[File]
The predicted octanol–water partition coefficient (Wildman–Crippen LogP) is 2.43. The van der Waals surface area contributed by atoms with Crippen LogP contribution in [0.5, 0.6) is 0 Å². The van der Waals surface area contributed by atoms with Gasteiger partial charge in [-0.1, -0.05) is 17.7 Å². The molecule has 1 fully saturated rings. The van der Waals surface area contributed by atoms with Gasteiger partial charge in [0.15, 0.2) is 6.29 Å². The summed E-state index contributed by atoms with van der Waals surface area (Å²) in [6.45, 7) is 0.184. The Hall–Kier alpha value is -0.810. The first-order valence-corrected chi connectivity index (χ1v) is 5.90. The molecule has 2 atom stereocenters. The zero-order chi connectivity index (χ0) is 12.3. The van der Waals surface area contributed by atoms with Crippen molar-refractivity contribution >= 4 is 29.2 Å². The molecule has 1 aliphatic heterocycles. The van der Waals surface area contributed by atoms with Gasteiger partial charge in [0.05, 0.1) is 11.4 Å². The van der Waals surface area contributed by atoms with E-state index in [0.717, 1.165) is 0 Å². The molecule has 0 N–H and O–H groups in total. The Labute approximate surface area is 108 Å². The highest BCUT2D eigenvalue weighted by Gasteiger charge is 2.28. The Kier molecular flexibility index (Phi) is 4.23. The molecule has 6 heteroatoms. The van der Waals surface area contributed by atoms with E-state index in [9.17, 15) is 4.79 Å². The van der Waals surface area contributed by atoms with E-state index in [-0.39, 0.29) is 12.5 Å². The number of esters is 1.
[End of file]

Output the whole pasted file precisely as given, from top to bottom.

The predicted octanol–water partition coefficient (Wildman–Crippen LogP) is 2.43. The van der Waals surface area contributed by atoms with Crippen LogP contribution in [0.5, 0.6) is 0 Å². The van der Waals surface area contributed by atoms with Gasteiger partial charge in [-0.1, -0.05) is 17.7 Å². The molecule has 1 fully saturated rings. The van der Waals surface area contributed by atoms with Gasteiger partial charge in [0.15, 0.2) is 6.29 Å². The summed E-state index contributed by atoms with van der Waals surface area (Å²) in [6.45, 7) is 0.184. The Hall–Kier alpha value is -0.810. The first-order valence-corrected chi connectivity index (χ1v) is 5.90. The molecule has 2 atom stereocenters. The zero-order chi connectivity index (χ0) is 12.3. The van der Waals surface area contributed by atoms with Crippen molar-refractivity contribution >= 4 is 29.2 Å². The molecule has 1 aliphatic heterocycles. The van der Waals surface area contributed by atoms with Gasteiger partial charge in [0.05, 0.1) is 11.4 Å². The van der Waals surface area contributed by atoms with E-state index in [0.717, 1.165) is 0 Å². The molecule has 0 N–H and O–H groups in total. The Labute approximate surface area is 108 Å². The highest BCUT2D eigenvalue weighted by Gasteiger charge is 2.28. The Kier molecular flexibility index (Phi) is 4.23. The molecule has 6 heteroatoms. The van der Waals surface area contributed by atoms with E-state index in [9.17, 15) is 4.79 Å². The van der Waals surface area contributed by atoms with E-state index in [-0.39, 0.29) is 12.5 Å². The number of esters is 1.